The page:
I recently had the pleasure of hanging out with a group of awesome CEOs, fellow members of my Virginia Council of CEOs Forum. Every year the group takes a few days to spend some quality time together—we rent a big house, hang out, make meals together, and connect on a deeper level, all with the goal of strengthening our relationships to better support one another and help each other navigate the tricky business (and sometimes life) situations we all face.
Our facilitator, Tom, brought us a question that was especially poignant for me. It was about unfinished business. Specifically, he asked us to think about a situation where we still have some outstanding resentments or pain and to dissect it a bit: When did it start? What was at the heart of it? How do we think the other person feels about it? What can we do to positively affect the situation from here? What next steps are we willing to commit to?
It’s not foreign for me to spend time thinking about this kind of situation, but because it’s painful and emotional, I would probably do one of two things with this kind of thought or memory:
1) allow the negative emotions to resurface and get swept up in them in a less-than-constructive way OR
2) continue to tamp down my emotions about it in order to not get upset and keep myself “safe” from the wound I’m trying to avoid.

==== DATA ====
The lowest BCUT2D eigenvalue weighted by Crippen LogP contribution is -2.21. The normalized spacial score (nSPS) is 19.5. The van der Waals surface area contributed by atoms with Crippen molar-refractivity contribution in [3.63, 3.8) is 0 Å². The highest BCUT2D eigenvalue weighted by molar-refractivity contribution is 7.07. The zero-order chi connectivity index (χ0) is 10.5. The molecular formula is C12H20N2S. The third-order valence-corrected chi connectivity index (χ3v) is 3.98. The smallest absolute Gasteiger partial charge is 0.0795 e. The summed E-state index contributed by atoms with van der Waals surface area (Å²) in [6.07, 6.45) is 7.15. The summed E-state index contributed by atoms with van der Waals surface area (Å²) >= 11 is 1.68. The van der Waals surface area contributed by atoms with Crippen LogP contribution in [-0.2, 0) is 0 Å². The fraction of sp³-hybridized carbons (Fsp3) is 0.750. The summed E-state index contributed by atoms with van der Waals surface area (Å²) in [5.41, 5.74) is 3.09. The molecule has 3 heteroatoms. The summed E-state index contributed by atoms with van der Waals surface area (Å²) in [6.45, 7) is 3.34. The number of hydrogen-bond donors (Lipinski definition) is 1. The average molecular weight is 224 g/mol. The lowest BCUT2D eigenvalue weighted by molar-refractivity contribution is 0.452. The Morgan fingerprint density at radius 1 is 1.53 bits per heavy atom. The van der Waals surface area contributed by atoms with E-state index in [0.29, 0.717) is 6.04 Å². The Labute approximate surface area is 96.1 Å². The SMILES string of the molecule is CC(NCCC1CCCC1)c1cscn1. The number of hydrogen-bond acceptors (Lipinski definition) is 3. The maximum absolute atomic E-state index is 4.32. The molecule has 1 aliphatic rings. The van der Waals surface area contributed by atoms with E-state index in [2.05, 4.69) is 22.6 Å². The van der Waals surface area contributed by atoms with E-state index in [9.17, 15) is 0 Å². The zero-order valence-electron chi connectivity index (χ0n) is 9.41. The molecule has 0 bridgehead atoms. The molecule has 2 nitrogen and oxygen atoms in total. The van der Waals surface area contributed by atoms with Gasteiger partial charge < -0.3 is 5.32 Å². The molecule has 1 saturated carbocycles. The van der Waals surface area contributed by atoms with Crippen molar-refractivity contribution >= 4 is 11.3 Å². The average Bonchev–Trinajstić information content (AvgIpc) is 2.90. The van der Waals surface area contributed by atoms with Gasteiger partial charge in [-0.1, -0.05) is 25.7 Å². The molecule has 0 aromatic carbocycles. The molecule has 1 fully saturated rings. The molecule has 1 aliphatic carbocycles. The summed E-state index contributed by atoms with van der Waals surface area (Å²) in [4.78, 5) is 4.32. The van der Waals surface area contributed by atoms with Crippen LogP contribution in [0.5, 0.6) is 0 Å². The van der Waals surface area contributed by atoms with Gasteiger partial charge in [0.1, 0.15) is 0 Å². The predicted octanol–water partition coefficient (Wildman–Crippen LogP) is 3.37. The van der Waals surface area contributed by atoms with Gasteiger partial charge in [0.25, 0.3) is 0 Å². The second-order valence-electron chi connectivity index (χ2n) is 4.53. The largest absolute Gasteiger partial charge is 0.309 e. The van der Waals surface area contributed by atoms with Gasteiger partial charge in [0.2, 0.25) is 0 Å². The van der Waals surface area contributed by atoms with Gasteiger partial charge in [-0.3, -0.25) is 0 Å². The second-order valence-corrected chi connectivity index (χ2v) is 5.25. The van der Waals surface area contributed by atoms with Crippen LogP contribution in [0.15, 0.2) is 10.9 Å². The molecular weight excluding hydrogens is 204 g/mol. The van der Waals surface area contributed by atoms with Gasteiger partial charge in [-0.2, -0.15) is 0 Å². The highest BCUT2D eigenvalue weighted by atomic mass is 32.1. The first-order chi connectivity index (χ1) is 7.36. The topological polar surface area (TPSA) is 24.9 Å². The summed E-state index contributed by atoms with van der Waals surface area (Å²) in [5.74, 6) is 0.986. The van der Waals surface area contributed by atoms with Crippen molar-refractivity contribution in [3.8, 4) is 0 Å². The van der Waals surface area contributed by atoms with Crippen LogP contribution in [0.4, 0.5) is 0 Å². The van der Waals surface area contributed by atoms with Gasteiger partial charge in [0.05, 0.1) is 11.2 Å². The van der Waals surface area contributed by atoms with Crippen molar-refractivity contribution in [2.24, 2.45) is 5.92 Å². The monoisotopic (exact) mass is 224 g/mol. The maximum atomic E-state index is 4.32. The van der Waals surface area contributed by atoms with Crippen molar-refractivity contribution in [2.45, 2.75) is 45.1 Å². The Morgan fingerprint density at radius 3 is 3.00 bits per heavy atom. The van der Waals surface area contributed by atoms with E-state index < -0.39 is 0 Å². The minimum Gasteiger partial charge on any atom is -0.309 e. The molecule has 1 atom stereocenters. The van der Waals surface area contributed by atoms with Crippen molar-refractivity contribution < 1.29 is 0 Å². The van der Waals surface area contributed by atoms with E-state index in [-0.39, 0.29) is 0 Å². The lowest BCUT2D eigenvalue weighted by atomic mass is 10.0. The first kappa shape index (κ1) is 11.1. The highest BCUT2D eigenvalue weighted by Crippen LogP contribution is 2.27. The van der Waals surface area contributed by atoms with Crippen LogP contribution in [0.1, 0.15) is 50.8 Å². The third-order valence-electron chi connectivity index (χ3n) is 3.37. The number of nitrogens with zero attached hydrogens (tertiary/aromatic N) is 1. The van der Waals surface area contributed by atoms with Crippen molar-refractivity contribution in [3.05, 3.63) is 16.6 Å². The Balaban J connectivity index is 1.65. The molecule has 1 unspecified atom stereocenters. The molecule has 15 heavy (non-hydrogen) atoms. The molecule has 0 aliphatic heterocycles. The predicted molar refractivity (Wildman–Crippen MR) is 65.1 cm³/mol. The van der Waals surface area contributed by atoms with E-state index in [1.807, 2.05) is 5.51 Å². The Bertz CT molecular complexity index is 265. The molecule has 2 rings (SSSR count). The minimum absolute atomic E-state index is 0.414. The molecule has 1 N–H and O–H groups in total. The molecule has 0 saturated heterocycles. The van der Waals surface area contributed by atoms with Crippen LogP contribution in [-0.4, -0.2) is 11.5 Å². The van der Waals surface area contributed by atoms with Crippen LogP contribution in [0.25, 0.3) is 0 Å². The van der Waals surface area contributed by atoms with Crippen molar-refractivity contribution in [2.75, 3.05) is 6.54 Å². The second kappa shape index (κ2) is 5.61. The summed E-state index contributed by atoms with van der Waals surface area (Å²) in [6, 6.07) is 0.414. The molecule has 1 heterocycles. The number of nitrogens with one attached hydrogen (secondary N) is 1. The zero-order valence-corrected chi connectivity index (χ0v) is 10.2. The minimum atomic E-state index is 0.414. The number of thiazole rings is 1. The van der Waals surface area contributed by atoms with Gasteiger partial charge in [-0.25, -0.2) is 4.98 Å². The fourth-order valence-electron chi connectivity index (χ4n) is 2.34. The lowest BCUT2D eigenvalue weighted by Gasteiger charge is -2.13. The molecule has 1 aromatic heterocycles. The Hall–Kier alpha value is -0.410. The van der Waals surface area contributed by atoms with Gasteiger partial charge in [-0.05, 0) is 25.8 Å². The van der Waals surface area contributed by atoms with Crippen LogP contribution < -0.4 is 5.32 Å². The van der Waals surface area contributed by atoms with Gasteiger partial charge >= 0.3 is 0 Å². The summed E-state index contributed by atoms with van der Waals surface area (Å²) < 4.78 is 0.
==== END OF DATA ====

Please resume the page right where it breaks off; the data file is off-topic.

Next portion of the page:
But when you’re sitting in a room full of other CEOs tasked with exploring this too and you darn well know you’re going to have to share with the group, well, you do the work! So I did.
And I’m so glad! Once I was able to move past my negative emotions about the specific situation, I was able to see the perspective of the other party with much more clarity. And I was able to see what I could do to move things forward in a positive direction.
Obviously, there is no guarantee that my attempt to clear the air with this person will work. There is no guarantee we’ll be able to rebuild our relationship or that the pain of the situation will ever fully go away. But the least I can do is try. And so that’s what I’ve committed to do.
And now my challenge to you: What is your unfinished business, and what are you going to do about it?